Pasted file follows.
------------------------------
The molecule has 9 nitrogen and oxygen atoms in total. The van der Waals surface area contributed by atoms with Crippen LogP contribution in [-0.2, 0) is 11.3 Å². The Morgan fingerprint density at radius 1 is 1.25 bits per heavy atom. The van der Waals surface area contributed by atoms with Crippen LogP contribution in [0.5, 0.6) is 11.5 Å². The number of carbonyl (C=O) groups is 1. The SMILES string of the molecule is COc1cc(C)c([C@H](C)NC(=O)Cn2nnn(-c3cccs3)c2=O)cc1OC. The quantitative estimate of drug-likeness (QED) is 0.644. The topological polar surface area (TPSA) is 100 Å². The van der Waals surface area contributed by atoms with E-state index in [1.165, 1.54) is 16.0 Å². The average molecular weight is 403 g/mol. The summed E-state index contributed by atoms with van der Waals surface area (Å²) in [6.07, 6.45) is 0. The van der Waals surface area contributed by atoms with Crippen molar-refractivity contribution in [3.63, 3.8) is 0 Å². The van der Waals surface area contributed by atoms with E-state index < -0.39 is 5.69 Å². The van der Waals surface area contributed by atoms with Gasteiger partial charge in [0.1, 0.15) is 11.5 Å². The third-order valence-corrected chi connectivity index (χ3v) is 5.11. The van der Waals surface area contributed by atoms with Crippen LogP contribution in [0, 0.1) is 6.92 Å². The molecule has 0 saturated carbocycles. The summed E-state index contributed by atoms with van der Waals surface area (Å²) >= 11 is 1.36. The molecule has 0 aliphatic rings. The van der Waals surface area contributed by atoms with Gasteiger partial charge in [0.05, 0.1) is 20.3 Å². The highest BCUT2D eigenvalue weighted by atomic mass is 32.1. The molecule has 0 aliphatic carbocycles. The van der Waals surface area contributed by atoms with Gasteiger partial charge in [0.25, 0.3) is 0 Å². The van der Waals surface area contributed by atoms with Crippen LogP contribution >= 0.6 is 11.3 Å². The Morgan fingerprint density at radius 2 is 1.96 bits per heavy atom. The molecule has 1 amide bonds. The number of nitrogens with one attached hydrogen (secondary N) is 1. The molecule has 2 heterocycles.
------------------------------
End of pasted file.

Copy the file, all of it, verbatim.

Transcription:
The molecule has 9 nitrogen and oxygen atoms in total. The van der Waals surface area contributed by atoms with Crippen LogP contribution in [-0.2, 0) is 11.3 Å². The Morgan fingerprint density at radius 1 is 1.25 bits per heavy atom. The van der Waals surface area contributed by atoms with Crippen LogP contribution in [0.5, 0.6) is 11.5 Å². The number of carbonyl (C=O) groups is 1. The SMILES string of the molecule is COc1cc(C)c([C@H](C)NC(=O)Cn2nnn(-c3cccs3)c2=O)cc1OC. The quantitative estimate of drug-likeness (QED) is 0.644. The topological polar surface area (TPSA) is 100 Å². The van der Waals surface area contributed by atoms with E-state index in [1.165, 1.54) is 16.0 Å². The average molecular weight is 403 g/mol. The summed E-state index contributed by atoms with van der Waals surface area (Å²) in [6.07, 6.45) is 0. The van der Waals surface area contributed by atoms with Crippen molar-refractivity contribution in [3.63, 3.8) is 0 Å². The van der Waals surface area contributed by atoms with E-state index < -0.39 is 5.69 Å². The van der Waals surface area contributed by atoms with Gasteiger partial charge in [0.1, 0.15) is 11.5 Å². The third-order valence-corrected chi connectivity index (χ3v) is 5.11. The van der Waals surface area contributed by atoms with Crippen LogP contribution in [0, 0.1) is 6.92 Å². The molecule has 0 saturated carbocycles. The summed E-state index contributed by atoms with van der Waals surface area (Å²) >= 11 is 1.36. The molecule has 0 aliphatic rings. The van der Waals surface area contributed by atoms with Gasteiger partial charge in [0.05, 0.1) is 20.3 Å². The highest BCUT2D eigenvalue weighted by atomic mass is 32.1. The molecule has 0 aliphatic carbocycles. The van der Waals surface area contributed by atoms with Gasteiger partial charge in [0.25, 0.3) is 0 Å². The van der Waals surface area contributed by atoms with Crippen LogP contribution >= 0.6 is 11.3 Å². The Morgan fingerprint density at radius 2 is 1.96 bits per heavy atom. The molecule has 1 amide bonds. The number of nitrogens with one attached hydrogen (secondary N) is 1. The molecule has 2 heterocycles.